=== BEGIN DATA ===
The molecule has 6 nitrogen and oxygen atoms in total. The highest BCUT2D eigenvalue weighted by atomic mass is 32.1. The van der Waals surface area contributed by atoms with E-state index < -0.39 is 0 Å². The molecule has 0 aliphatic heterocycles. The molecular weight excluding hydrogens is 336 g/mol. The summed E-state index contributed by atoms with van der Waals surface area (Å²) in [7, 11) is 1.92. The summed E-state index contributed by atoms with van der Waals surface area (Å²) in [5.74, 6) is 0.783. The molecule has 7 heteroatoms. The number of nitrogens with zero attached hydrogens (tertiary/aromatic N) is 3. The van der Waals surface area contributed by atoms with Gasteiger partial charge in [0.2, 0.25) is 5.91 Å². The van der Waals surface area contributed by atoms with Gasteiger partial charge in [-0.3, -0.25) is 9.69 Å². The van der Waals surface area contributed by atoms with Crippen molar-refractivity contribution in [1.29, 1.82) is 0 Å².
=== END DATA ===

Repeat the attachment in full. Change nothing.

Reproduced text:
The molecule has 6 nitrogen and oxygen atoms in total. The highest BCUT2D eigenvalue weighted by atomic mass is 32.1. The van der Waals surface area contributed by atoms with E-state index < -0.39 is 0 Å². The molecule has 0 aliphatic heterocycles. The molecular weight excluding hydrogens is 336 g/mol. The summed E-state index contributed by atoms with van der Waals surface area (Å²) in [7, 11) is 1.92. The summed E-state index contributed by atoms with van der Waals surface area (Å²) in [5.74, 6) is 0.783. The molecule has 7 heteroatoms. The number of nitrogens with zero attached hydrogens (tertiary/aromatic N) is 3. The van der Waals surface area contributed by atoms with Gasteiger partial charge in [0.2, 0.25) is 5.91 Å². The van der Waals surface area contributed by atoms with Gasteiger partial charge in [-0.3, -0.25) is 9.69 Å². The van der Waals surface area contributed by atoms with Crippen molar-refractivity contribution in [1.29, 1.82) is 0 Å².